The notion of ambidexterity was originally constructed within strategic management and studies in the field have previously been confined to this area. This makes this study theoretically and empirically experimental, making it a challenging research endeavour. Another limitation is that the authors only sought views from the interviewees on how external forces might limit or facilitate their ambidexterity, as opposed to actually studying those forces themselves.

Practical implications

The authors suggest that those in organisations who are responsible for strategic HRM need to consider ways in which “intentional” opportunities for ambidexterity in e-HRM systems implementation can be identified and harnessed to ensure better balances between exploitation and exploration in such endeavours and to guard against innovation only occurring through chance.

Originality/value

There is a lack of detailed investigation of how organisations actually achieve ambidexterity, particularly in three under-researched areas: ambidexterity in the public sector, at human resourcing functional level and e-HRM systems implementation. Bundling these three areas into an integrated examination allows us to both identify how exploitation and exploration play out in the ambidextrous practices of an e-HRM project and also to identify the dimensions of ambidexterity in balancing e-HRM work.

Details

Employee Relations, vol. 36 no. 4
Type: Research Article
ISSN: 0142-5455

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Article

Lynette Harris, Dave Doughty and Susan Kirk

This article examines the reallocation of human resource management responsibilities from HR specialists to line managers in UK public sector organisations in an…

Abstract

This article examines the reallocation of human resource management responsibilities from HR specialists to line managers in UK public sector organisations in an increasingly regulated working environment. It uses evidence about the extent and scope of HR devolution in a large unitary city council, the British Library and a county probationary service. Based on the perceptions of senior managers, middle managers, HR specialists and the trade union representatives, it specifically explores: the issues devolution raises about the HR responsibilities of line managers; the experience of HR devolution in the public sector; and the impact of a more externally regulated and litigious workplace on continuing devolution.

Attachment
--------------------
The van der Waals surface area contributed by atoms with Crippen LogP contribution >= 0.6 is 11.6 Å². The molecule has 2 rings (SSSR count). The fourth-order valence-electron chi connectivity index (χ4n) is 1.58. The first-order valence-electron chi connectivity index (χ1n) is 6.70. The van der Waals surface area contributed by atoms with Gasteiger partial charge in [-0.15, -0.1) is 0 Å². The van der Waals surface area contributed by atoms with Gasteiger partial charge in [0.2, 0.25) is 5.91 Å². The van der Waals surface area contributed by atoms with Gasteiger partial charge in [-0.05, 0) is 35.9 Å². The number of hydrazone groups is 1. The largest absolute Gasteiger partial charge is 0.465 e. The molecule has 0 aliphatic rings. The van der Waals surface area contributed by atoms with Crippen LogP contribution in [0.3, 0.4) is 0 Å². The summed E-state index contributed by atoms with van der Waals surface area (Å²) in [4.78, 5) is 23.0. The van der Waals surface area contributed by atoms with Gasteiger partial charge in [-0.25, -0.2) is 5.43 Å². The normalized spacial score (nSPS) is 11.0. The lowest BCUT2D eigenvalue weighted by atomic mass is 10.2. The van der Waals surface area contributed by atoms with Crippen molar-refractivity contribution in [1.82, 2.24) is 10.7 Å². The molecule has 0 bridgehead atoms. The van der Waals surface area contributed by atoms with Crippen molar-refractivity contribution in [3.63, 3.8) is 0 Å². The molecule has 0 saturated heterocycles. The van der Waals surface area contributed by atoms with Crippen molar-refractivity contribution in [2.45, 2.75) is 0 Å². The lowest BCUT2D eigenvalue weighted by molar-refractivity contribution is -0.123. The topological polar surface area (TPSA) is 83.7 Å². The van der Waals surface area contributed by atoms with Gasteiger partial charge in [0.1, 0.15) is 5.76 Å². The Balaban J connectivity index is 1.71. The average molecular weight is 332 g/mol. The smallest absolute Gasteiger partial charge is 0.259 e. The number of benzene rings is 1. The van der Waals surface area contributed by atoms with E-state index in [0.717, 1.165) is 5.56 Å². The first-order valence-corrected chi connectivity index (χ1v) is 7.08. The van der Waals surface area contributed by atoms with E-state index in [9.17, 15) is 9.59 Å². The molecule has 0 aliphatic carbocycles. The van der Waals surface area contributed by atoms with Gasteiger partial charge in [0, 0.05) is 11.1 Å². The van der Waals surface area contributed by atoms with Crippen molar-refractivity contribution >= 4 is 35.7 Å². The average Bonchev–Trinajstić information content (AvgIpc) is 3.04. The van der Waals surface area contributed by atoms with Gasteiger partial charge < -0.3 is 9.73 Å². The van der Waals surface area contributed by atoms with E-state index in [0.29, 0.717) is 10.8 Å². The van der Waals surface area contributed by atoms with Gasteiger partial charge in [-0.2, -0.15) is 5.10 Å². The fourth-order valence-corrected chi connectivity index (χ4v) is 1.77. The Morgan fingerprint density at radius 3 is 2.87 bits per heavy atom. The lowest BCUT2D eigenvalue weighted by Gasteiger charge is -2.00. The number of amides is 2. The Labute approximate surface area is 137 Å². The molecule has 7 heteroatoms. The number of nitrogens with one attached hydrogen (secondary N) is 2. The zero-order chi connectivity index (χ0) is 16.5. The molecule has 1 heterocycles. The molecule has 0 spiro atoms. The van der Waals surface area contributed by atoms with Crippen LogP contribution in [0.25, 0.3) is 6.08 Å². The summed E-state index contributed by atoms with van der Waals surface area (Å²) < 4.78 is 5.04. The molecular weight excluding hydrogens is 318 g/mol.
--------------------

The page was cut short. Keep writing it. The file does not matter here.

Details

Journal of European Industrial Training, vol. 26 no. 5
Type: Research Article
ISSN: 0309-0590

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Article

Carole Tansley, Susan Kirk and Colin Fisher

The purpose of this study is to identify how ethical stances can be used to develop a frame set in the design of a web-based decision support system (DSS) for ethical…

Abstract

Purpose

The purpose of this study is to identify how ethical stances can be used to develop a frame set in the design of a web-based decision support system (DSS) for ethical decision-making and to test both the efficacy of these frames and the potential of such a tool for individuals and groups in both leadership development situations and organisational practice. Unethical behaviour by executives is a frequently cited reason for erosion of trust with other stakeholders.

Design/methodology/approach

Utilising action research, by choosing ethics frames such as heuristics, a web-based ethics DSS designed to enable users to explore ethical issues from multiple perspectives was constructed and this was beta-tested with a major UK bank and a global oil company.

Findings

In orchestrating constant revisions of the ethics frames in the tool, learning from each research cycle was identified, a new form of action research, a design action research, which emphasises the importance of collaboration in the design of such decision-making tools, was offered and the tool for management development and other applications was successfully beta-tested.